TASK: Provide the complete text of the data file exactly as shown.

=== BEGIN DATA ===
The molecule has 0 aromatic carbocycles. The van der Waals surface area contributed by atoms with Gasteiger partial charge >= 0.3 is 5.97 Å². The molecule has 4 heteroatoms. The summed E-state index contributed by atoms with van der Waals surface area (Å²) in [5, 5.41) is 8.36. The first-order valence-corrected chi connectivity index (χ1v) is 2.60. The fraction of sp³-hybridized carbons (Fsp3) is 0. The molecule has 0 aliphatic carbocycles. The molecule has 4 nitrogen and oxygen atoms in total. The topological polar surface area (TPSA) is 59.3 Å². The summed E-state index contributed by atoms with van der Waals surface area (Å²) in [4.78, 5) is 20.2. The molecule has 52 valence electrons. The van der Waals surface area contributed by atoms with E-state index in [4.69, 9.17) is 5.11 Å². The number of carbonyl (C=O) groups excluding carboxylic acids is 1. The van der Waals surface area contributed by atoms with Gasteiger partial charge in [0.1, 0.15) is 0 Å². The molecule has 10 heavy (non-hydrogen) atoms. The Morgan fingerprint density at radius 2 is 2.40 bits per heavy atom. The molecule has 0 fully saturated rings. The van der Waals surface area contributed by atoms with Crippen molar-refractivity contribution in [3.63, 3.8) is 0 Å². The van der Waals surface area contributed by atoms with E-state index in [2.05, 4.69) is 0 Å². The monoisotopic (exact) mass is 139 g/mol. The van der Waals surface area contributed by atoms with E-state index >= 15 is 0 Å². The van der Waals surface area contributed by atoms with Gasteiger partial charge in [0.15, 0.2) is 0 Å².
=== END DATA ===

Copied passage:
The molecule has 0 aromatic carbocycles. The van der Waals surface area contributed by atoms with Gasteiger partial charge >= 0.3 is 5.97 Å². The molecule has 4 heteroatoms. The summed E-state index contributed by atoms with van der Waals surface area (Å²) in [5, 5.41) is 8.36. The first-order valence-corrected chi connectivity index (χ1v) is 2.60. The fraction of sp³-hybridized carbons (Fsp3) is 0. The molecule has 0 aliphatic carbocycles. The molecule has 4 nitrogen and oxygen atoms in total. The topological polar surface area (TPSA) is 59.3 Å². The summed E-state index contributed by atoms with van der Waals surface area (Å²) in [4.78, 5) is 20.2. The molecule has 52 valence electrons. The van der Waals surface area contributed by atoms with E-state index in [4.69, 9.17) is 5.11 Å². The number of carbonyl (C=O) groups excluding carboxylic acids is 1. The van der Waals surface area contributed by atoms with Gasteiger partial charge in [0.1, 0.15) is 0 Å². The molecule has 10 heavy (non-hydrogen) atoms. The Morgan fingerprint density at radius 2 is 2.40 bits per heavy atom. The molecule has 0 fully saturated rings. The van der Waals surface area contributed by atoms with Crippen molar-refractivity contribution in [3.63, 3.8) is 0 Å². The van der Waals surface area contributed by atoms with E-state index in [2.05, 4.69) is 0 Å². The monoisotopic (exact) mass is 139 g/mol. The van der Waals surface area contributed by atoms with E-state index >= 15 is 0 Å². The van der Waals surface area contributed by atoms with Gasteiger partial charge in [0.15, 0.2) is 0 Å².